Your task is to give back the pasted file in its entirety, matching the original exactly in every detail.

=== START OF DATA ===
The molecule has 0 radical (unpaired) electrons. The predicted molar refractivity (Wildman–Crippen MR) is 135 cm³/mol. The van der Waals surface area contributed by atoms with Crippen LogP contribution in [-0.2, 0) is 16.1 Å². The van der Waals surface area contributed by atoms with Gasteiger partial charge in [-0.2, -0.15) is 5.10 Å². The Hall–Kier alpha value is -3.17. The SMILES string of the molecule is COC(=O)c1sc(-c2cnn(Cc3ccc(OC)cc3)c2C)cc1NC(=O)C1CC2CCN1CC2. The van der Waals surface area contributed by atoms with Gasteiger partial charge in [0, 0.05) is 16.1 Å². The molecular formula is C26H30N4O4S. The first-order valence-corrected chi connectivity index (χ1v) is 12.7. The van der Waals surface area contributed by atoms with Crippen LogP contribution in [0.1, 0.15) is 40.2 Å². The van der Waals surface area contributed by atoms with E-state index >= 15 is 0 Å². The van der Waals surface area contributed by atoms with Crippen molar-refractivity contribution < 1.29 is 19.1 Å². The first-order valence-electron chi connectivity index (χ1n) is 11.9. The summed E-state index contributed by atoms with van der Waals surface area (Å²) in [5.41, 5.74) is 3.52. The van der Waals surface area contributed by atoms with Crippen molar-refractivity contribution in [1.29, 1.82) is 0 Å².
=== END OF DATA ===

The molecule has 0 radical (unpaired) electrons. The predicted molar refractivity (Wildman–Crippen MR) is 135 cm³/mol. The van der Waals surface area contributed by atoms with Crippen LogP contribution in [-0.2, 0) is 16.1 Å². The van der Waals surface area contributed by atoms with Gasteiger partial charge in [-0.2, -0.15) is 5.10 Å². The Hall–Kier alpha value is -3.17. The SMILES string of the molecule is COC(=O)c1sc(-c2cnn(Cc3ccc(OC)cc3)c2C)cc1NC(=O)C1CC2CCN1CC2. The van der Waals surface area contributed by atoms with Gasteiger partial charge in [0, 0.05) is 16.1 Å². The molecular formula is C26H30N4O4S. The first-order valence-corrected chi connectivity index (χ1v) is 12.7. The van der Waals surface area contributed by atoms with Crippen LogP contribution in [0.1, 0.15) is 40.2 Å². The van der Waals surface area contributed by atoms with E-state index >= 15 is 0 Å². The van der Waals surface area contributed by atoms with Crippen molar-refractivity contribution < 1.29 is 19.1 Å². The first-order valence-electron chi connectivity index (χ1n) is 11.9. The summed E-state index contributed by atoms with van der Waals surface area (Å²) in [5.41, 5.74) is 3.52. The van der Waals surface area contributed by atoms with Crippen molar-refractivity contribution in [1.29, 1.82) is 0 Å².